Varlam Shalamov's Moscow

Varlam Shalamov's Moscow

Varlam Shalamov (1907–1982) is best known as the author of Kolyma Tales, a collection of five series of short stories about life in the Kolyma camps, and "Essays on the Criminal World." Shalamov’s texts acquaint the reader with his biography. They vividly convey the atmosphere in which this great writer lived and where he found inspiration.

Portrait of 1956. Photo:

“Varlam Shalamov’s Moscow” presents three stages of Shalamov’s biography. Moscow was the city where Shalamov considered himself a writer and a poet and where he struggled to gain recognition, which his works received only after his death. Shalamov knew and loved Moscow as a city of literature. He was actively involved in the literary and cultural life of the Soviet capital during its cultural growth in the 1920s. Shalamov began to publish his first stories in the 1930s and later, after returning from the camps, he became an active participant in the post-Stalinist cultural process. Shalamov’s experience in Kolyma was an essential part of his life. His efforts to understand and weave this period into his literary work happened in Moscow. Most parts of the Kolyma Tales were written in Moscow. His first readers and critics, who appreciated Shalamov’s talent long before he received official recognition and publications, also lived there.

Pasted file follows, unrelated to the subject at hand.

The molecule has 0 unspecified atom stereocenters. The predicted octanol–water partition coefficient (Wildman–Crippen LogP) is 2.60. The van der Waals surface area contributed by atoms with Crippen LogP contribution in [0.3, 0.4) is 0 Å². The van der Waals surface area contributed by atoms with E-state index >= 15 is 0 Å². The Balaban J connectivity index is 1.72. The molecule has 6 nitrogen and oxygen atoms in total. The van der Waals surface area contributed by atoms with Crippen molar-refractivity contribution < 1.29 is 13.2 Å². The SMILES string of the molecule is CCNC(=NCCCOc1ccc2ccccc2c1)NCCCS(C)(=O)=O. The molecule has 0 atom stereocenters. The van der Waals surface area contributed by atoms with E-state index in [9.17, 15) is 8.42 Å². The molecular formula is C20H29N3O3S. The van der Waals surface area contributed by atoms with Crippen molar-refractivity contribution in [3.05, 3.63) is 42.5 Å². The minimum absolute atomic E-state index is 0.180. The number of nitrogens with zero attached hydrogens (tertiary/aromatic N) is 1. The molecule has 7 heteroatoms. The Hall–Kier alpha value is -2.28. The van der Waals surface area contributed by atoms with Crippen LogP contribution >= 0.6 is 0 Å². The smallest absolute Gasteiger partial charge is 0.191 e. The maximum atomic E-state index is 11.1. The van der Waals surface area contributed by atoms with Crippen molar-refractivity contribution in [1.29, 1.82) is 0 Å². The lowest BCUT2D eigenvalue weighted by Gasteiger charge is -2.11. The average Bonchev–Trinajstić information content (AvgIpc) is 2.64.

Nowadays one can hardly trace the memory of Shalamov in Moscow. A memorial plaque on the house on Chistyi Lane, where he lived in the 1930s between his two arrests, is the only site connected to the writer in Moscow’s literary topography. The map of “Varlam Shalamov’s Moscow” is not exhaustive. It aims to commemorate his creativity at sites connected to his everyday life, tracing places where he lived, wrote, and met his friends and foes. 

Preserving historical and cultural memories was Shalamov’s main objective. This task continues to be relevant today with respect to the biography and heritage of Shalamov.

The only lifetime portrait of Shalamov by Boris Birger. Photo:

The only lifetime portrait of Shalamov by Boris Birger.

Sergey Solovyov